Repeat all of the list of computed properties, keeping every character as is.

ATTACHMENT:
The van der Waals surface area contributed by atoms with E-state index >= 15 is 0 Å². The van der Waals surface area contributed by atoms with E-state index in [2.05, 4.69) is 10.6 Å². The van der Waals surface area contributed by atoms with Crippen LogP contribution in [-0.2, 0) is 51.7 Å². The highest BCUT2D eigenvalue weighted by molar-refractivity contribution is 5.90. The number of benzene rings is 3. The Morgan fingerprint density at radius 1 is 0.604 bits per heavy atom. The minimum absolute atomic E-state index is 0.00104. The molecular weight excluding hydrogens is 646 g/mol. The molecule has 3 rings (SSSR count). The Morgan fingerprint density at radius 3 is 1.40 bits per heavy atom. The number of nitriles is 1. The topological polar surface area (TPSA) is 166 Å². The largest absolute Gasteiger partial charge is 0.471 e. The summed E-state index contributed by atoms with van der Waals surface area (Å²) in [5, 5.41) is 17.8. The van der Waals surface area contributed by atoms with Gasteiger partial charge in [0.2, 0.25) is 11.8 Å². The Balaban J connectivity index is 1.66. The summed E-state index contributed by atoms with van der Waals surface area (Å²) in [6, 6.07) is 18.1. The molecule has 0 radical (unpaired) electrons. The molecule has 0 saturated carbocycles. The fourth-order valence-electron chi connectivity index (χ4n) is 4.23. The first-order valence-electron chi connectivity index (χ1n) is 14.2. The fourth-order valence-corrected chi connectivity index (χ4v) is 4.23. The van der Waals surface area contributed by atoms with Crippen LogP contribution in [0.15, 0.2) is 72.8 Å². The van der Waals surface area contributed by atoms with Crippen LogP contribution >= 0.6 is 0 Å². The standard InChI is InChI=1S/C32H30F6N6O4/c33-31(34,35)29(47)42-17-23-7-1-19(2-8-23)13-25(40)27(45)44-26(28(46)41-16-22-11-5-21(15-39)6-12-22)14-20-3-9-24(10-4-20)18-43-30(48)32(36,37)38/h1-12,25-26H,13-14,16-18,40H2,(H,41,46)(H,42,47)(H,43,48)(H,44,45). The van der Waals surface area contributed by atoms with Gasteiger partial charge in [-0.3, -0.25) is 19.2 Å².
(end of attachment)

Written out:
The van der Waals surface area contributed by atoms with E-state index >= 15 is 0 Å². The van der Waals surface area contributed by atoms with E-state index in [2.05, 4.69) is 10.6 Å². The van der Waals surface area contributed by atoms with Crippen LogP contribution in [-0.2, 0) is 51.7 Å². The highest BCUT2D eigenvalue weighted by molar-refractivity contribution is 5.90. The number of benzene rings is 3. The Morgan fingerprint density at radius 1 is 0.604 bits per heavy atom. The minimum absolute atomic E-state index is 0.00104. The molecular weight excluding hydrogens is 646 g/mol. The molecule has 3 rings (SSSR count). The Morgan fingerprint density at radius 3 is 1.40 bits per heavy atom. The number of nitriles is 1. The topological polar surface area (TPSA) is 166 Å². The largest absolute Gasteiger partial charge is 0.471 e. The summed E-state index contributed by atoms with van der Waals surface area (Å²) in [5, 5.41) is 17.8. The van der Waals surface area contributed by atoms with Gasteiger partial charge in [0.2, 0.25) is 11.8 Å². The Balaban J connectivity index is 1.66. The summed E-state index contributed by atoms with van der Waals surface area (Å²) in [6, 6.07) is 18.1. The molecule has 0 radical (unpaired) electrons. The molecule has 0 saturated carbocycles. The fourth-order valence-electron chi connectivity index (χ4n) is 4.23. The first-order valence-electron chi connectivity index (χ1n) is 14.2. The fourth-order valence-corrected chi connectivity index (χ4v) is 4.23. The van der Waals surface area contributed by atoms with Crippen LogP contribution in [0.15, 0.2) is 72.8 Å². The van der Waals surface area contributed by atoms with Crippen LogP contribution >= 0.6 is 0 Å². The standard InChI is InChI=1S/C32H30F6N6O4/c33-31(34,35)29(47)42-17-23-7-1-19(2-8-23)13-25(40)27(45)44-26(28(46)41-16-22-11-5-21(15-39)6-12-22)14-20-3-9-24(10-4-20)18-43-30(48)32(36,37)38/h1-12,25-26H,13-14,16-18,40H2,(H,41,46)(H,42,47)(H,43,48)(H,44,45). The van der Waals surface area contributed by atoms with Gasteiger partial charge in [-0.3, -0.25) is 19.2 Å².